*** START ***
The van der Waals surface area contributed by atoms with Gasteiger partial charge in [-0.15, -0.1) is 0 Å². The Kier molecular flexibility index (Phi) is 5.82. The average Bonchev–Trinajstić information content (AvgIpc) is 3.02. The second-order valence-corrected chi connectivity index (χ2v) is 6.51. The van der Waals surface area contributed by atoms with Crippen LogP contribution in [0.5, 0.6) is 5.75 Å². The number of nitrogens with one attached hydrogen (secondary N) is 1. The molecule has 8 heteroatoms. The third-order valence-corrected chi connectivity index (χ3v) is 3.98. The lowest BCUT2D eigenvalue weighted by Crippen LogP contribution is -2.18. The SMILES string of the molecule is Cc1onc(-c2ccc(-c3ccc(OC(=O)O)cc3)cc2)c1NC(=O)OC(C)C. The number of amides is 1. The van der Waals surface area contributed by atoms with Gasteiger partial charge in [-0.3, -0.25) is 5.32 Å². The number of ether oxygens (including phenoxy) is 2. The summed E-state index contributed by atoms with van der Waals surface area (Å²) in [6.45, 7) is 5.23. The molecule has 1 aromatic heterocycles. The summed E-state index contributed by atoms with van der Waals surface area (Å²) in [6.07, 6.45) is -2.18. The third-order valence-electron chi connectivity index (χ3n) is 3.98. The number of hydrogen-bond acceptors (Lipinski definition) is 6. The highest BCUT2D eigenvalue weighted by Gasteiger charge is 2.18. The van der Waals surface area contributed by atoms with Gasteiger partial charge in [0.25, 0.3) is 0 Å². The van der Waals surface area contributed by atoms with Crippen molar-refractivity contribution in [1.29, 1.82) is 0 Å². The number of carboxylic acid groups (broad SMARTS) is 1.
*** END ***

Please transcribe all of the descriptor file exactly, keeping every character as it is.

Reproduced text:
The van der Waals surface area contributed by atoms with Gasteiger partial charge in [-0.15, -0.1) is 0 Å². The Kier molecular flexibility index (Phi) is 5.82. The average Bonchev–Trinajstić information content (AvgIpc) is 3.02. The second-order valence-corrected chi connectivity index (χ2v) is 6.51. The van der Waals surface area contributed by atoms with Crippen LogP contribution in [0.5, 0.6) is 5.75 Å². The number of nitrogens with one attached hydrogen (secondary N) is 1. The molecule has 8 heteroatoms. The third-order valence-corrected chi connectivity index (χ3v) is 3.98. The lowest BCUT2D eigenvalue weighted by Crippen LogP contribution is -2.18. The SMILES string of the molecule is Cc1onc(-c2ccc(-c3ccc(OC(=O)O)cc3)cc2)c1NC(=O)OC(C)C. The number of amides is 1. The van der Waals surface area contributed by atoms with Gasteiger partial charge in [-0.3, -0.25) is 5.32 Å². The number of ether oxygens (including phenoxy) is 2. The summed E-state index contributed by atoms with van der Waals surface area (Å²) in [6.45, 7) is 5.23. The molecule has 1 aromatic heterocycles. The summed E-state index contributed by atoms with van der Waals surface area (Å²) in [6.07, 6.45) is -2.18. The third-order valence-electron chi connectivity index (χ3n) is 3.98. The number of hydrogen-bond acceptors (Lipinski definition) is 6. The highest BCUT2D eigenvalue weighted by Gasteiger charge is 2.18. The van der Waals surface area contributed by atoms with Gasteiger partial charge in [0.25, 0.3) is 0 Å². The van der Waals surface area contributed by atoms with Crippen molar-refractivity contribution in [1.29, 1.82) is 0 Å². The number of carboxylic acid groups (broad SMARTS) is 1.